Creating New Icons of Irish Saints

Wednesday, 1 April 2020 at 8pm

POSTPONED (new date to be set)

An icon is a religious work of art, most commonly a painting, originating in the cultures of the churches of the East. It employs a characteristic, and very ancient, artistic style often referred to as the Greek/Byzantine style. This talk covers the research involved in designing and painting new icons of Irish saints in this style. Over the past seven years Colette has developed thirteen new icons of Irish saints for several churches around Ireland. Her talk will be based on her work in preparing those icons: from the selection of the wooden support, the drawing of the saint being portrayed, the etching, gilding, painting, down to the final varnished completed piece of work.

COLETTE CLARK initially studied Medical Laboratory Sciences in DIT, Kevin Street, Dublin. She worked for several years as a medical laboratory scientist in various Dublin hospitals. She subsequently studied the art of iconography under the tutelage of Eva Vlavianos, a Greek iconographer and restorer. Colette is now a tutor with the Association of Iconographers, Ireland. Aside from her work in churches, she has exhibited her icons in a number of venues, and many of her icons are included in public and private collections.

Alice Stopford Green, the Kingdom of Meath and the fifth Province

Tuesday, 28 April 2020 at 8pm

The historian Alice Stopford Green was born in Kells in 1847. Though she spent much of her adult life in London, part of her never left County Meath. And in her imaginings of medieval Ireland she refers in different ways to a ‘fifth province’ that she equated to the ancient Kingdom of Meath. Following the publication of her main Irish histories between 1908 and 1912, Stopford Green made various public interventions into this historic dimension. These included her support for the annual feis on and around the hill of Uisneach, her objection to Lord Aberdeen’s efforts to appropriate the name ‘Tara’, and, thirdly, her campaign against Lord Norbury and his determination to prevent public access to the high cross at Durrow. This lecture will consider the antecedents to the concept of the ‘fifth province’ before President Mary Robinson gave popular prominence to the idea in her inaugural speech as President of Ireland.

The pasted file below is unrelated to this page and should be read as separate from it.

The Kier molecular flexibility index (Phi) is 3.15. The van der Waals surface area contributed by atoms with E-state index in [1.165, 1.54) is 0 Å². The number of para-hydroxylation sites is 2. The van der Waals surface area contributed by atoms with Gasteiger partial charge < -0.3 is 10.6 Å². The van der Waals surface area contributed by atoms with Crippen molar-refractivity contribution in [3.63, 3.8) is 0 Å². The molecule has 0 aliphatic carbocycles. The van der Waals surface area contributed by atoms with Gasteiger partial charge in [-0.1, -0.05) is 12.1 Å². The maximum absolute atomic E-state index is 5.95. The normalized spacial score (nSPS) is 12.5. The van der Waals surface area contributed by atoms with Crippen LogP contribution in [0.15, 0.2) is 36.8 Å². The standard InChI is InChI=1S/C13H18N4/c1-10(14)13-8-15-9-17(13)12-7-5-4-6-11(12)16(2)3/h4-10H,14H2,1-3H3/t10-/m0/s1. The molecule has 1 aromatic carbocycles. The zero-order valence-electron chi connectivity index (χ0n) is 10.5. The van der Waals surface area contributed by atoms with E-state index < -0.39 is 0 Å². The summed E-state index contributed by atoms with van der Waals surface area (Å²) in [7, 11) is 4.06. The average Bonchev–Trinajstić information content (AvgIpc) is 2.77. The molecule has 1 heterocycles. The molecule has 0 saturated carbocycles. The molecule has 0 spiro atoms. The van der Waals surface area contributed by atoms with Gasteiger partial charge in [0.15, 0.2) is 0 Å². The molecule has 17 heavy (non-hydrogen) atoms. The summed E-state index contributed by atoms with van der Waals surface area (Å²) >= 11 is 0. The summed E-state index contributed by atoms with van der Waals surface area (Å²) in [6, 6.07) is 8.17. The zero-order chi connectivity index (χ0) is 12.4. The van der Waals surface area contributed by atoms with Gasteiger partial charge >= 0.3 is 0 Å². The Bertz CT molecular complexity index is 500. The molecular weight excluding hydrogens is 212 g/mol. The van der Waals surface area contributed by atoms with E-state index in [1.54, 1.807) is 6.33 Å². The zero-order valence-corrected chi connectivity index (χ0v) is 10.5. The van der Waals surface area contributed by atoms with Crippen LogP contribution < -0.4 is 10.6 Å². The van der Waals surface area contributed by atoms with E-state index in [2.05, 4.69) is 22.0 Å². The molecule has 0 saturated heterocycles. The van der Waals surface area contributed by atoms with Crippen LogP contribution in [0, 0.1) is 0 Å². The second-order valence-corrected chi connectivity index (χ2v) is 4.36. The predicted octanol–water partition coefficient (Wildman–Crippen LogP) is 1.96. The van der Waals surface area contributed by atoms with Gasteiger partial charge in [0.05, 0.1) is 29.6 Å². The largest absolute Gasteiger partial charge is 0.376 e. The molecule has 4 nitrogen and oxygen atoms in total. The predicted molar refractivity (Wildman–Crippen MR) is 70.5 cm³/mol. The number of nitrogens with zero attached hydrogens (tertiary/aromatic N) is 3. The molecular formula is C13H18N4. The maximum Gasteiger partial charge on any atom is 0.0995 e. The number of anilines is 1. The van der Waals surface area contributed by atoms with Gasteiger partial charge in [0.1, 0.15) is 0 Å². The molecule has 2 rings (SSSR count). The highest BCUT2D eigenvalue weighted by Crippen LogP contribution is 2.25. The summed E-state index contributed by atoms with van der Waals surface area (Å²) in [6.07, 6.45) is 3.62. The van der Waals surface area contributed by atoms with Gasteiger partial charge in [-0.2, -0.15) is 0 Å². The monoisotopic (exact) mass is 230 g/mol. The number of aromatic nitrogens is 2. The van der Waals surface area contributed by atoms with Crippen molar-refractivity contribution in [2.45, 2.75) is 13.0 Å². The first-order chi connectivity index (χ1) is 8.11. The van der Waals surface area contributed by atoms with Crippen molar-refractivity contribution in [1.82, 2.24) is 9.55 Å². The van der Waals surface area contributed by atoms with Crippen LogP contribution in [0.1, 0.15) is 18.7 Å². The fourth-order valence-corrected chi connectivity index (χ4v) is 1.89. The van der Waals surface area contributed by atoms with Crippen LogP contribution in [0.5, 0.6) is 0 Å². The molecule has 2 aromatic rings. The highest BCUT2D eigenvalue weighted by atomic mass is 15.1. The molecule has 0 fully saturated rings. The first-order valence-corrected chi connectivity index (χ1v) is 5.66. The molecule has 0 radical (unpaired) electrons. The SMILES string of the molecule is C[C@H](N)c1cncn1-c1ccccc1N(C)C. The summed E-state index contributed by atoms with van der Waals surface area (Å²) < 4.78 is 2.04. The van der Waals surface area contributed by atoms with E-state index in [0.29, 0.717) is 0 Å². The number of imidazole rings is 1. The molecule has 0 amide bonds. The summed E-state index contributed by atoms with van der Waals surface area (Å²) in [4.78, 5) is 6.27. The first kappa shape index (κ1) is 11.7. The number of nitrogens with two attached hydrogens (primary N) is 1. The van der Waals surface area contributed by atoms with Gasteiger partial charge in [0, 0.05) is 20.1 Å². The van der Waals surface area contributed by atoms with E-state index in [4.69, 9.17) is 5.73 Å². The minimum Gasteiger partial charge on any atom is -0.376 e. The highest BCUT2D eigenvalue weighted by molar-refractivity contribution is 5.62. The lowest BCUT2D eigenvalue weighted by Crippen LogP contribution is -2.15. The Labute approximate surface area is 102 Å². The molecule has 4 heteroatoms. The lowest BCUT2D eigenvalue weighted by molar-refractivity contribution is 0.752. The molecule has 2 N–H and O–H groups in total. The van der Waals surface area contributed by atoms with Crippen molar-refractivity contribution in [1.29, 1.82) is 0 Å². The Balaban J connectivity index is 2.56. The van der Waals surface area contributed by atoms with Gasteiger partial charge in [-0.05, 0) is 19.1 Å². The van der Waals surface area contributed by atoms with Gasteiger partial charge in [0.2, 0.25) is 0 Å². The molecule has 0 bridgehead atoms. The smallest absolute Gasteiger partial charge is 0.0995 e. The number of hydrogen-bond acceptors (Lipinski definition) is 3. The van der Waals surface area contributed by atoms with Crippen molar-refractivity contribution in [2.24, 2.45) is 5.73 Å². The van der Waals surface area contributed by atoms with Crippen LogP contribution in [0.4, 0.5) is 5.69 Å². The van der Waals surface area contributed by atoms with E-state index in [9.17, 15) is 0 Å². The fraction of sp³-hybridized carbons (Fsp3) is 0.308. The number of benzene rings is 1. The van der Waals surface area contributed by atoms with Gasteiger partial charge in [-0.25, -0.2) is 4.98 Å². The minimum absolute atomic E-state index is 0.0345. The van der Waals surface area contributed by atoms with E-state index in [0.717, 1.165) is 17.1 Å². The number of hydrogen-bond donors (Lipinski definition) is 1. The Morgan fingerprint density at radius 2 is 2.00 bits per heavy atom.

ANGUS MITCHELL is a historian and publisher. His work on Roger Casement has contributed to a critical re-evaluation of Casement’s place in the deep history of human rights and the environmental crisis. Dr. Mitchell’s published editions include: The Amazon Journal of Roger Casement (1997), Sir Roger Casement’s Heart of Darkness: The 1911 Documents (2003) and One Bold Deed of Open Treason: The Berlin Diary of Roger Casement (2016). In recent years, Mitchell’s interests have gravitated toward consideration of broader networks of Irish activism and pacifism. Presently, he is working on other intellectuals involved in Ireland’s Cultural Revival, notably Alice Stopford Green, Bulmer Hobson and Nannie Dryhurst. and Poema de Hibernia, a Jacobite Epic on the Williamite War (Dublin: IMC, 2018).

Buried Treasure in the Fields

Wednesday, 4 March 2020 at 8pm

This is an examination of the wealth of practical, historical, genealogical and archaeological information contained in the everyday fieldnames of Meath and Louth. Such a little known resource is at risk of total disappearance due to the continuing fall in farmer numbers, changing systems of agriculture, and field amalgamation. The lecture examines some of the discoveries from the Fieldname Surveys of Meath (2013) and Louth (2014), and also the archaeological findings at the “lost Abbey of Beaubec”. How all this material relates to the broader Ireland is also proposed for valuable future work.

JOHN MC CULLEN is a farmer, an agronomist, a counsellor and a community worker, born on a farm in Co. Meath, educated at Drogheda C.B.S., Salesian Agricultural College, Warrenstown and U.C.D. After a five year spell as Agricultural Advisor in the Oldcastle area, he moved home to farm in 1968, and became heavily involved in the N.F.A/I.F.A at all levels, and also in Historical Societies in Louth, Meath and Drogheda. John wrote a weekly column in the “Farmer’s Journal”, and then in the “Drogheda Independent”, for a total of 35 years. He has published fourteen books and over 30 historical articles, is married to Ann, and they have a family of six. John also lectures at the I.C.A., An Grianán, Adult Education Centre in Termonfeckin.